Microsoft made headlines today in the: technological, regulatory, and international spheres announcing that its LinkedIn service will eventually cease operations in China. Citing that cooperating with the Chinese government has grown more challenging.
And as a result, this development comes after the career-networking site was criticised for blocking the profiles of some journalists.
Later this year, LinkedIn will introduce an exclusive employment section of the site called InJobs. However, this excludes a social feed and the option to share or publish content.
In his blog, LinkedIn senior vice-president Mohak Shroff cited: "We're facing a significantly more challenging operating environment and greater compliance requirements in China."
Also, LinkedIn in an official statement mentioned: "While we are going to sunset the localised version of LinkedIn in China later this year, we will continue to have a strong presence in China to drive our new strategy and are excited to launch the new InJobs app later this year."
‘Submission to Communist’ Rick Scott to LinkedIn
LinkedIn has been the only primary Western social networking site functioning in China for some time.
When it began operations in China in 2014, it pledged to comply with the Chinese government's rules for operating there. It also vowed to be open about how it did business in the nation and expressed opposition to government censorship.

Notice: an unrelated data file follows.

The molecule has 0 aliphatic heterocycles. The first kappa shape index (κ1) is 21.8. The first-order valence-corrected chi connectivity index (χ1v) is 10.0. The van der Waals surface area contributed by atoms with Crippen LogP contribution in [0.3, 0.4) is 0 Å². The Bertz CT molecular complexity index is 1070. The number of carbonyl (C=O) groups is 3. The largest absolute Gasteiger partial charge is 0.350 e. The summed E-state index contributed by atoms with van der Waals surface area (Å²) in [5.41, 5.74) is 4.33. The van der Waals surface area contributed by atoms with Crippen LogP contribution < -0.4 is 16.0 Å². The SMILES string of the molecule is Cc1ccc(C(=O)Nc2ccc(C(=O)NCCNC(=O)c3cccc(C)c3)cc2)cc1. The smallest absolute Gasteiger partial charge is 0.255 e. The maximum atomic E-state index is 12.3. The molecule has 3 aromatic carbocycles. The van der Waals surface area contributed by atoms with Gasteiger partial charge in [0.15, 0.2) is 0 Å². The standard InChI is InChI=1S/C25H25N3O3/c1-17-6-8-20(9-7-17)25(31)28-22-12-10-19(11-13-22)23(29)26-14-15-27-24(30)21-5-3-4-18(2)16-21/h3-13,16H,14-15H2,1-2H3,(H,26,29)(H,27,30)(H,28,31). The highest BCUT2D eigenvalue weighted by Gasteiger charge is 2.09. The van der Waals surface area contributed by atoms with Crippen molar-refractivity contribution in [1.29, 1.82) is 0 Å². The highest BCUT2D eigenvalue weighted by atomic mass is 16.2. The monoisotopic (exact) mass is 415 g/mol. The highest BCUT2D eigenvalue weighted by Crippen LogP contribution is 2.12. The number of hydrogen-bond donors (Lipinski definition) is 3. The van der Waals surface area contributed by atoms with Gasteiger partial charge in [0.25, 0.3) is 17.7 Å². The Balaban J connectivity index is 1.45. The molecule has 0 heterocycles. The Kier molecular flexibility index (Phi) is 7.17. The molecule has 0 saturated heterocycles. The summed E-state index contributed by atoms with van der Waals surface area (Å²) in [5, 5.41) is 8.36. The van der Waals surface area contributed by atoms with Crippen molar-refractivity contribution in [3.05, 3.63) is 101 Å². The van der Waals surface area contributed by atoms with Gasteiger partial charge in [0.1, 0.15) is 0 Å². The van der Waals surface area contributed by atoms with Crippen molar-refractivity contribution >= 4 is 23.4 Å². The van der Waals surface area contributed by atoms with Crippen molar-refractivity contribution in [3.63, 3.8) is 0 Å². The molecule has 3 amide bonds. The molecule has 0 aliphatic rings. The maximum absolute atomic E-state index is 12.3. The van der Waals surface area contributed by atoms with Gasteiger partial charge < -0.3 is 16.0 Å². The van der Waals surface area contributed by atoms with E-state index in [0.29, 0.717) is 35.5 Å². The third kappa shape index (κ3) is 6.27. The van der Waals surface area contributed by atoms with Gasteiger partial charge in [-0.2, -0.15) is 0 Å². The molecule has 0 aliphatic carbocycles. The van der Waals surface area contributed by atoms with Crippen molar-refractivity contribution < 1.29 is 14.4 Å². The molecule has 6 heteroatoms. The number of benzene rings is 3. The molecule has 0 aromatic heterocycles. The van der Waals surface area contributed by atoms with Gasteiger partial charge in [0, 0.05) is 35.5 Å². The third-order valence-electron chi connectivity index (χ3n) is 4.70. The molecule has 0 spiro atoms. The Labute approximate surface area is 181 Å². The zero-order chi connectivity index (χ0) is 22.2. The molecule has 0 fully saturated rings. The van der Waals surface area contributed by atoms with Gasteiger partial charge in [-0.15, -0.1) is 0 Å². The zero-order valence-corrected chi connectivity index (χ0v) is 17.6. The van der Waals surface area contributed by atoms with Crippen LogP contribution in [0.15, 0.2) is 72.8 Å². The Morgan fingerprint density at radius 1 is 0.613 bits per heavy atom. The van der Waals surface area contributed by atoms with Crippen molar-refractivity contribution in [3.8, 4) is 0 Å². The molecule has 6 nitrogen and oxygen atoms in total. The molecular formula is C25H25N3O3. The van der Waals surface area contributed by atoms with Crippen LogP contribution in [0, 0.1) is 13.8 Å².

LinkedIn has removed numerous journalist accounts from its China-based platform, including Melissa Chan and Greg Bruno.
Bruno, who has authored a book on China's treatment of Tibetan exiles, told Verdict he was unsurprised the Chinese Communist Party objected but was "dismayed that an American tech company is caving into the foreign government demands."
China's internet continues to drift dangerously apart.
It's difficult to determine if LinkedIn's decision was motivated by Chinese or US pressure. However, it may be both since the Chinese government has tightened its control on the internet. Resulting in LinkedIn coming under fire in the United States for complying with Beijing's censorship regulations.
LinkedIn launched its Chinese edition in 2014, aiming to capitalise on the enormous market in the nation.
After seven years, it continues to grapple against domestic competitors and has fallen afoul of regulatory requirements. In March, China's regulator allegedly sanctioned LinkedIn for failing to filter political material, which resulted in a 30-day ban of new user registration. Apart from the issue of censorship, the site has been utilized as a recruiting tool by Chinese intelligence services.
LinkedIn China President Lu Jian said today in a message to the platform's Chinese users that the site would continue to "connect worldwide business prospects."
However, LinkedIn's demise in China demonstrates the opposite tendency. The country's tightly regulated internet has become more disconnected from the rest of the world. Thereby, making it increasingly difficult for foreign companies operating in China to breach the gap.